By Madison Weber ’23, Staff Writer and Social Media Editor
-Disclaimer: This article is from the personal opinion of the author and may not necessarily be universally factual, but rather opinion.
During spring break, 32 Fisher students flew to Houston, Texas to do service work with the SJFC Campus Ministry. I was lucky enough to be one of those students, and the experience I had there was amazing and will likely leave a lasting impression on me and the other students that were there.
When we got off the plane, the warm weather greeted us instantly. Many of us took advantage of this as an opportunity to change into something warmer. For my first day there I was at Brighter Bites, which involved packaging healthy foods to go to elementary schools in the area to ensure that children in the Houston area were getting enough healthy food. Houston is second only behind Detroit in the number of newly poor neighborhoods so proper nutrition often comes second for many of its inhabitants. Later that night we sorted through and sanitized thousands of pounds of donated food at the Houston Food Bank. One of the things that stuck with me the most was probably the range of food that people had donated.
The majority of donated food would be considered “unhealthy” (simple carbs, candy, etc). This made me think about the high rates of obesity in impoverished communities and people – and how if that is what they were being donated, what choice did they really have? I was sorting through everything and all I could think about was how I would never choose to buy these things. But that’s the thing – I am fortunate enough to have a choice in what I buy. The people receiving food from these food banks likely don’t have the same opportunity. This reinforced why things like Brighter Bites were so important.
Some things were even already opened, damaged, or half eaten – meaning we had to throw them out anyway. Assistant Ministry Director Sarah Mancini, spoke to students later in the evening about avoiding serving or donating out of convenience. To give just because you don’t want something is not really in the spirit of giving at all.
Another day we helped with a drive-through grocery pickup. Cars were able to tell facilitators how many people they needed to feed and received a corresponding amount of food. In just a few hours, over 100 cars were served – many of the cars serving two, three, or even four families. At this drive through they were able to get non-perishables as well as some fresh groceries. One conversation I had with a local who was volunteering included the sentiment that when she was a kid, things were not like this. The local expressed that when she was growing up, everyone ate and everyone had what they needed.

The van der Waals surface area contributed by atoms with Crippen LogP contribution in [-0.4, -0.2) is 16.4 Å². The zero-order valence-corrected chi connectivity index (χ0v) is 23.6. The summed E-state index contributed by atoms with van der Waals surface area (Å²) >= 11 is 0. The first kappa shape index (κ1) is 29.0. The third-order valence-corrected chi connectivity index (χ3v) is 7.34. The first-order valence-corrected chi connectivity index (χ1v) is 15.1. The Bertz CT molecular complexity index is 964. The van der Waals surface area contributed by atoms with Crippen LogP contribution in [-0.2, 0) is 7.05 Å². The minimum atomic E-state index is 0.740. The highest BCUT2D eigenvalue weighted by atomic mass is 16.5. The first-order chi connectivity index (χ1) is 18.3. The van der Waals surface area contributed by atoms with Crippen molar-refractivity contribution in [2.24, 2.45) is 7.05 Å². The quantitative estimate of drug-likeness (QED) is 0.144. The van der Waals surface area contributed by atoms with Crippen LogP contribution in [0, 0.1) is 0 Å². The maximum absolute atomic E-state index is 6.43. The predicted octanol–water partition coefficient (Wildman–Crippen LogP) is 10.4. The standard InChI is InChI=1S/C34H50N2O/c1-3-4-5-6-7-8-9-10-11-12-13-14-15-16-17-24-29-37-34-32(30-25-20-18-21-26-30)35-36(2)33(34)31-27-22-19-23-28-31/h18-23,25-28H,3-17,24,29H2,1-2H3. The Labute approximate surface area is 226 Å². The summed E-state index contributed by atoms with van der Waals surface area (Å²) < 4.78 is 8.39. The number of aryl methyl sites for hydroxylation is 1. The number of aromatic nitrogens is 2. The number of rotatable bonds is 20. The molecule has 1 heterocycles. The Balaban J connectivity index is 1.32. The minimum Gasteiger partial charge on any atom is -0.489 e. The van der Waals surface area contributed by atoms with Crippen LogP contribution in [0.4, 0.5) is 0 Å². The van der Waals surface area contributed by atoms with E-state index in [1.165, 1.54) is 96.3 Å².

Students also volunteered at two homeless shelters/soup kitchens: Beacon house and Loaves and Fishes. This gave students the opportunity to have direct communication and experiences with the population they were there to serve. Personally, I attended Loaves and Fishes and was able to help prepare a meal – and the conversations I had with the people who attended were incredibly powerful. They were thankful just to have someone who acknowledged their existence and was willing to have a five minute conversation with them. However, it still felt a little odd as you were encouraged to pass food out from behind a fence or gate for workers safety. I understand that this may be necessary due to past situations in the kitchen, but it definitely still solidified the divide between us and the people on the street. They would crowd around the fence and ask for more food or drink.
Throughout the week, students also went to the rodeo, visited the Gulf of Mexico, enjoyed authentic local food, attended mass at a Basilian college, and of course played manhunt together on the retreat we were staying at. Father Kevins group of students really enjoyed the opportunity to try out many of the fast food options that the Houston area boasted – as he was often hungry on the road. It really was truly an amazing, bonding experience. I know for me personally, it was a reminder that in the phrase “homeless person” the homeless is a descriptor used regarding a real human being. When it’s often so much easier to see the word homeless as their main identity, rather than the person and individual that they are.
Fisher students interested in serving those in need locally are always invited to reach out to Campus Ministry for help in finding service sites and setting up hours.